Wolfington Center: service learning, spirituality

By Abigail Keefe
February 28, 2002

photo by Tara Taylor

Service learning and civic engagement, community outreach and partnership, spirituality of service and an institute on Catholic social teaching make up the four main goals of the newly dedicated Wolfington Center, located on the bottom floor of the Widener Center.

On Thursday, Feb. 21, the goals along with plans to achieve these goals were unveiled to the campus community. Faculty, staff, students, alumni and members of the community filled the Widener Center Lecture Hall for the dedication of The Wolfington Center.

Thomas Nearny, class of ’77 and a member of the Board of Trustees gave the opening and closing remarks and introduced the various speakers.

Dr. Myrna Grandgenett, special assistant to the President for Mission and Ministry Director, was one of the speakers. Grandgenett told a story about a women named Anna who came across another woman nicknamed “The Jonquil Queen.” Anna was mesmerized by the beautiful daisies the woman had planted and sought to meet her. When Anna finally met “The Jonquil Queen,” she was surprised that such an ordinary looking woman could do such great things.

When Anna asked “The Jonquil Queen” how she managed her garden, she replied, “Every day for the past 15 years, I went out and planted as many bulbs as I could. When people came to visits, I asked them to join me in planting bulbs. In God’s time, with all of us working together, the hillsides all around were filled with flowers. So we went to the next field. It was really just going out and planting every day. Pretty simple.”

Grandgenett then compared The Wolfington Center to the fields of daisies. “We all joined in bringing it the seed of life,” Grandgenett said. “Like ‘The Jonquil Lady,’ we will go forth in The Wolfington Center every day and plant seeds for the future, joining with others in the work and continuing to believe that we will see hillsides of flowers in the days to come and far into the future.”

J. Eustace Wolfington, the benefactor of the new center, also spoke. He gave a brief speech detailing that his admiration for Mother Cabrini’s dynamics and respect for Mother Ursula Infante convinced him to fund the new center for service and learning. He said that he modeled his career in business after Mother Cabrini.

“I always believed that the most important part of a person’s life is spirituality,” Wolfington said. “When I heard about this program, I realized the most important idealistic time of a person’s life is when you are in college. It’s when you are searching for the truth and your intentions are most pure.”

Senior Carolyn Ashton, president of student government association, spoke about how the blooming of campus ministry into The Wolfington Center promoting service and leadership has influenced her life.

“Due to my experiences here, I have decided to pursue my masters in religious studies and become a campus minister,” Ashton said.

Sister Mary Louise Sullivan, former President of Cabrini College and Dr. Antoinette Iadarola, President of Cabrini College, also spoke. Both ladies delivered brief backgrounds of Cabrini’s success in community outreach.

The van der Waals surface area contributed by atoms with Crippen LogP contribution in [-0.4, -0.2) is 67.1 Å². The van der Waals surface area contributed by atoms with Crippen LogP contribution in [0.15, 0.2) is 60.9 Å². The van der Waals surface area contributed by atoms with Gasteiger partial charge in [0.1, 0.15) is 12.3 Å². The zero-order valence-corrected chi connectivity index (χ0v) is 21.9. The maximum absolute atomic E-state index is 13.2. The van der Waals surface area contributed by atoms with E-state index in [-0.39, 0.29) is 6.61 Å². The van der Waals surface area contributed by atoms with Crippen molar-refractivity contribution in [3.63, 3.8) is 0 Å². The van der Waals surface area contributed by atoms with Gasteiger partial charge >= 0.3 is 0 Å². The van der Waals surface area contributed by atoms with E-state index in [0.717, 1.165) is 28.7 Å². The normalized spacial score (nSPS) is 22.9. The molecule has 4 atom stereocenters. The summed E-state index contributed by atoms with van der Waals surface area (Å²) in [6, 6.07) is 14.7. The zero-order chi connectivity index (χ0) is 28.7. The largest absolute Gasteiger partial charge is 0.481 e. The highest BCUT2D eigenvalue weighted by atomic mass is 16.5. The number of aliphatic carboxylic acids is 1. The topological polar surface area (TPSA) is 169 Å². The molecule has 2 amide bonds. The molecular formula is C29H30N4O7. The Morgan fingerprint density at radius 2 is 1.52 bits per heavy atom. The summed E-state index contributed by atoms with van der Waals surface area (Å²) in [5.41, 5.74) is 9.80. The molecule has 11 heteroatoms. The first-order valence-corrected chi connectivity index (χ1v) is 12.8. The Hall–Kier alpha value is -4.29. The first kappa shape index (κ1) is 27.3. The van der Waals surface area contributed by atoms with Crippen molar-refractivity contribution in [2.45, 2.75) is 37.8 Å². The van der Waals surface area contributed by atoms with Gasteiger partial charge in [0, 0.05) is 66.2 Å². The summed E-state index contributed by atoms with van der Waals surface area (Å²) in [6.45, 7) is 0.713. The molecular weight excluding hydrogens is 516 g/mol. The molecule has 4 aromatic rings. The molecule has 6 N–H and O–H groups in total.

Sister Sullivan talked about “Project Outreach” that Dr. Joseph Romano, philosophy professor, helped set up in the ’70s.

“It was an opportunity for students to spend a semester in a Cabrini mission,” Sister Sullivan said. Sister Sullivan also recognized alum Linda Panetta who participated in Project Outreach while at Cabrini. Sullivan boasted that Panetta is currently fighting for social justice to close the school of Americas.

Iadarola talked about how greatful she was to have inherited a legacy of service with roots deep in the Catholic faith from Sister Sullivan. She commended Dr. Jerry Zurek, English/communications chair and Dr. Sharon Schwarze, philosophy chair, for brainstorming and structuring the core curriculum at Cabrini. Iadorola recognized Dr. Seth Frechie’s Sem 300 class that was unable to attend the dedication because the class tutors at Julio de Borgious middle school in Philadelphia as part of the core.

“This year alone, over 1000 Cabrini students are attacking critical social problems through over 100 service projects,” Iadarola said.

Over spring break, many students are traveling to West Virginia to serve the economically depressed community.

Additionally, Mary Laver, coordinator of service and learning and community outreach is currently piloting a seminar entitled, “Leadership of the Heart.” She plans “outreach Saturdays” where students involved in the seminar spend their Saturdays dedicating their time to service projects.

Jessica Morgan and Father Steve Albero, campus ministers, prayed for the future of The Wolfington Center.

Following the dedication, faculty and staff dined in the Mansion with the Wolfington Family. Student athletes scattered around campus to direct all who attended where to go.

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Abigail Keefe

Abigail Keefe is a Cabrini College student studying communications, enjoying her time in Radnor, Pennsylvania. Abbie loves working for the school newspaper, the Loquitur, and is also passionate about everything that the communication field has to offer.

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